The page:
http://homeschoolshare.com/ – This site has numerous unit studies and lapbook resources, specifically ones related to Before Five in a Row and Five in a Row

http://www.starfall.com/ – Games for preschoolers to play. Especially at
the preschool age, I don’t let my kids sit and play on their own, but these
might be a fun addition to time you spend with your preschooler

http://www.homeschoolcreations.net – This is a website I find helpful for kids of all ages. A homeschool mom of 4 has shared all her printables and many plans and ideas from throughout her homeschooling time. She has focused a lot on the preschool years in particular.

Other

Local Public Library- Swan Library System – allows you to search for desired books through multiple library systems and have books delivered to your local library.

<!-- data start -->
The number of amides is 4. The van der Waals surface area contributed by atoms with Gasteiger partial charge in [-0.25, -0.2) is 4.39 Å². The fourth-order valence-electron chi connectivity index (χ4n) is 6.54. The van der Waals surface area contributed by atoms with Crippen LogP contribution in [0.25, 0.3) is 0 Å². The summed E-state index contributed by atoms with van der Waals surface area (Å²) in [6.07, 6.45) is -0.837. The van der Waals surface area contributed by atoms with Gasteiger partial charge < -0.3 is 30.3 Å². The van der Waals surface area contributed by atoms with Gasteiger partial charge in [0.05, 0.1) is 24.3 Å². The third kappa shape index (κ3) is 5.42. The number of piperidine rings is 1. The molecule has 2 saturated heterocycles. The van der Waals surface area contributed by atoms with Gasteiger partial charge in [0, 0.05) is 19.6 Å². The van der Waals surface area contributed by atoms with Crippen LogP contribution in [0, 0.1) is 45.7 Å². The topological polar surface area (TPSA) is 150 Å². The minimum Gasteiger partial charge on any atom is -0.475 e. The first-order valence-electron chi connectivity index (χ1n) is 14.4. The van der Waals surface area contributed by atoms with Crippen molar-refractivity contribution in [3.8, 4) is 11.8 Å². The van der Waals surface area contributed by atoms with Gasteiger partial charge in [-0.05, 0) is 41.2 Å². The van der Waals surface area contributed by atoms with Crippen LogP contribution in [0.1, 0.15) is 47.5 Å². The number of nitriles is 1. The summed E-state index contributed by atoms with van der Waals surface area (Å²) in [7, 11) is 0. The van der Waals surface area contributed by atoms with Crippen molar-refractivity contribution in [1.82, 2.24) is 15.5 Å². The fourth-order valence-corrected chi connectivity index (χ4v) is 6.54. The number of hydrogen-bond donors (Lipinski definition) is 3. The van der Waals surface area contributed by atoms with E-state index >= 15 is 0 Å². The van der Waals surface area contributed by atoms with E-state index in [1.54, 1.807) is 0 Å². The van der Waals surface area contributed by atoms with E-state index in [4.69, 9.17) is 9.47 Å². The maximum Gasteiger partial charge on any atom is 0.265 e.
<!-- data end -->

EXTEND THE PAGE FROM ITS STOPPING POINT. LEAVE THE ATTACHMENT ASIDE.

Museum Adventure Pass: from your library you can get free or reduced admission to various museums. This is for the Chicago area, but other states have similar programs.

A CD called Sounds like Fun from Discovery Toys (http://www.amazon.com/Sounds-Like-Fun-Discovery-Toys/dp/B0012NBP4E) is a great compilation of songs that cover early math, letter sounds, opposites, manners, nursery rhymes and even some Spanish sung to some classical guitar. Useful quiet time CD.